In any case, it's FIS being FIS in terms of making head scratching decisions to erase all traces of traditional cross country skiing.

Will there be teamwork involved tomorrow? I think there will be, certainly up to the start of the climb. The Norwegians and Russians will have men up front to shepherd their leaders safely. Once the climb starts, it may be every man for himself. I could see a scenario where someone that's outside of the top 10, like Jan Thomas Jenssen, sacrifices himself for Klaebo. Or the top climbers that I mentioned above tow Klaebo for the first minute or two of the climb and then go for it. Same thing could be done by the Russians. Melnichenko and Spitsov won't challenge for the podium (ok, Melnichenko could maybe possibly do something, as he's in 11th and had the third fastest time last year). But I am thinking Larkov and Yakimushkin may be the main helpers. Finding a good spot before the narrow trail could be very important, for both the leaders and their 'helpers.' There are going to be two bonus points sprints, one at the end of the stadium lap and the second at the finish line. I read Retyvikh decided that he will stay and race tomorrow, to try and get the maximum points in the first sprint point. That may be a good place to spread the field out a bit.

The women's race is going to be, for once, a fascinating battle up the Alpe. Johaug is the big favorite, obviously, and having the leader's bib and not having to work to catch anyone will take away a lot of pressure. After that it's unclear what will happen. You'd think that Oestberg at number 4 will overtake Jacobsen and Nepryaeva, as she is the better climber of those three. Andersson is a really good climber, but she may be too far back to challenge for the podium. There is also Weng, who likewise climbs very well, usually, and she's 47 seconds behind Johaug, but could end up on the podium. That said, last year she was only 19 seconds faster than Nepryaeva on the climb, but was overall 10 seconds behind the Russian on the fastest time of the day for the whole stage. There may still be hope for Nepryaeva to stay on the podium. What was very disappointing for her was the fall and the broken pole at the start of today's final. She would have fought for the stage win, no doubt, but she lost out and she also lost out on important bonus seconds. Her skis weren't the best yesterday and she was strong there as well, so unfortunately two missed opportunities to gain on the overall lead (likely snatch the bib had she won today) and keep her sprinters jersey. Now she lost out on all of those possibilities, which is a real pity because she's been the most consistent skier of the tour, woman or man. She's been no lower than 6th at the tour. That's great consistency. I hope she hangs on to finish on the podium, she deserves it.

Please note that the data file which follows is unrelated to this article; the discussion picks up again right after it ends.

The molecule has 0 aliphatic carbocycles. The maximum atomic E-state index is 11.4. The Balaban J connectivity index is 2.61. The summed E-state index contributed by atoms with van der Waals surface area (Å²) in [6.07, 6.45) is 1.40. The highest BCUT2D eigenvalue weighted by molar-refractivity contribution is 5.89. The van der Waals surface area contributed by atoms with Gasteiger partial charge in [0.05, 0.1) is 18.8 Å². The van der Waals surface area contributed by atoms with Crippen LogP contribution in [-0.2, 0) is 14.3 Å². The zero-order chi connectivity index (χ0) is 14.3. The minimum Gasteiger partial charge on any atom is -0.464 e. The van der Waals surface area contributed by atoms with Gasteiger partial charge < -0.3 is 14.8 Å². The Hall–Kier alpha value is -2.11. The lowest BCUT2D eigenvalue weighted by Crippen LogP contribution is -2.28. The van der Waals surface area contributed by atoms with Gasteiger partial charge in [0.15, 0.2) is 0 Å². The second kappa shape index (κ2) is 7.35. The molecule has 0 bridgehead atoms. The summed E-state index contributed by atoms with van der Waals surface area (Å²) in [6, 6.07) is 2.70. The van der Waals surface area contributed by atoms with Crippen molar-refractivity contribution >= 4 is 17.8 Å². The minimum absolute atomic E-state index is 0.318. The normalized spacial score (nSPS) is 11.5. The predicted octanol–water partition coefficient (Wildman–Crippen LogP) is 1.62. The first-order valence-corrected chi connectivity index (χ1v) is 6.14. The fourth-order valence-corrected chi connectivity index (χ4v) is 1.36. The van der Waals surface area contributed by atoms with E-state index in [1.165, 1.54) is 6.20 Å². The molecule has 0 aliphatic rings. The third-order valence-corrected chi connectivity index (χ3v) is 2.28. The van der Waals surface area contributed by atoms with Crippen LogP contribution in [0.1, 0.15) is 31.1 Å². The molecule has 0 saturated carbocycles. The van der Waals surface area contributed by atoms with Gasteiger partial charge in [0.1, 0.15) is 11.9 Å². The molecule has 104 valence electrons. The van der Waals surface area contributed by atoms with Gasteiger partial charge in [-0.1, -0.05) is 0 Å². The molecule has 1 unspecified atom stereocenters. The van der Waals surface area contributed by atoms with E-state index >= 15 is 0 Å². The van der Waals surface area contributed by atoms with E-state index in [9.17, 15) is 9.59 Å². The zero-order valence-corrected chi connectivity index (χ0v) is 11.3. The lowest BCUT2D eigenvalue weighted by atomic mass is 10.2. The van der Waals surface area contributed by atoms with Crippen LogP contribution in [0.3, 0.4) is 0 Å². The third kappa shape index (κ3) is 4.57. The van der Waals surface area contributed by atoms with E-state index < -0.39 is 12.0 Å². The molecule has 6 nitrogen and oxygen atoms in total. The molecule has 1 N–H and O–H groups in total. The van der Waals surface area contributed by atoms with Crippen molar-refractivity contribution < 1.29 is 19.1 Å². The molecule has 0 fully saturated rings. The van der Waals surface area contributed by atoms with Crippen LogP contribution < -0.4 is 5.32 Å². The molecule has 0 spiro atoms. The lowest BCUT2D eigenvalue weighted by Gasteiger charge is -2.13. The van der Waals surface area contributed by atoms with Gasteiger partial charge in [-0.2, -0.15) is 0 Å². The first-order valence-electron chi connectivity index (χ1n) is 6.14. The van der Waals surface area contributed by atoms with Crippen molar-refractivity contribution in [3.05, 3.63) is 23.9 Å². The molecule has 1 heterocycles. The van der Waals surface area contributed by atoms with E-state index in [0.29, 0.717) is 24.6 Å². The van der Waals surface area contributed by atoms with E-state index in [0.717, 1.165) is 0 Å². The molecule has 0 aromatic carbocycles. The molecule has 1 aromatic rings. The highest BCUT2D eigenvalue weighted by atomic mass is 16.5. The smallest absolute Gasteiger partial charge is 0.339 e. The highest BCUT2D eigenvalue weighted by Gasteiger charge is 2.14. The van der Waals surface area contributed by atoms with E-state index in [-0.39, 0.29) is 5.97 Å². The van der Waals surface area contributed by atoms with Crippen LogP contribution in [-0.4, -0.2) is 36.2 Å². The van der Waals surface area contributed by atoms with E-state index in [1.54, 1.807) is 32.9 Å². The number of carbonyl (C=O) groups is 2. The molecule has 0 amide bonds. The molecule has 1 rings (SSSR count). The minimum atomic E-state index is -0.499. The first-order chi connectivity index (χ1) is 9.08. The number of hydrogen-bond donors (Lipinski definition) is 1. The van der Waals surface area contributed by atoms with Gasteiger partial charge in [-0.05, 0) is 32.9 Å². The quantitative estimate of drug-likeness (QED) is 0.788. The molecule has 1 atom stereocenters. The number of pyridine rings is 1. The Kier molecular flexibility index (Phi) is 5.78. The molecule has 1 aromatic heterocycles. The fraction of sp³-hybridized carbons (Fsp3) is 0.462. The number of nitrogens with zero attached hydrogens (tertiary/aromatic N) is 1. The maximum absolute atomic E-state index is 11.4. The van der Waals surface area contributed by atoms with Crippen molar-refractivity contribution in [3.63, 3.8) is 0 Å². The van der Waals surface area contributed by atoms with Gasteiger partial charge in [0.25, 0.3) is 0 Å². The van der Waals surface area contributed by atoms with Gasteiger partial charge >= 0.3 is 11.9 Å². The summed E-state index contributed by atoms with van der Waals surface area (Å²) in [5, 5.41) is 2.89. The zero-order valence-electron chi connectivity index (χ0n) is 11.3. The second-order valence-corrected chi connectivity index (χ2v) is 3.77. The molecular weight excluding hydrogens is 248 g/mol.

I think from world cup overall point of view Kläbo would be fine with finishing second ahead of Bolshunov. Beating Bolshu would be his main target in this scenario. Ustiugov is further down in the overall standings and Kläbo can live with him winning the tour.
True, and there's also the new 'ski tour' in Scandinavia in February, where Bolshunov will be favored over Klaebo, and every point will be crucial. But what about a scenario where Klaebo gets dropped by Bolshunov on the climb, and somebody like Roethe is chasing a podium and a stage win, but is told to slow down by the coaches to not leapfrog Klaebo in the overall standings (no matter where the two Russians are)??
 
Heidi is looking very laboured though, she has fallen away towards the end of the distance races and, though she's a very good climber, I think that impacted her last year too. Typically in previous years Heidi has been just over a minute slower than Therese's time on the Alpe iirc, but last year she wasn't at her usual level at the end of the race. This seems to be happening a bit too frequently at the moment, one wonders if she just went crazy overworking herself doing every race under the sun to win the overall World Cup when Therese was suspended, I mean last season was her worst since she was 19 years old and while yes, she missed a bunch of the season, she didn't make a single podium in the races she did do outside of two relays.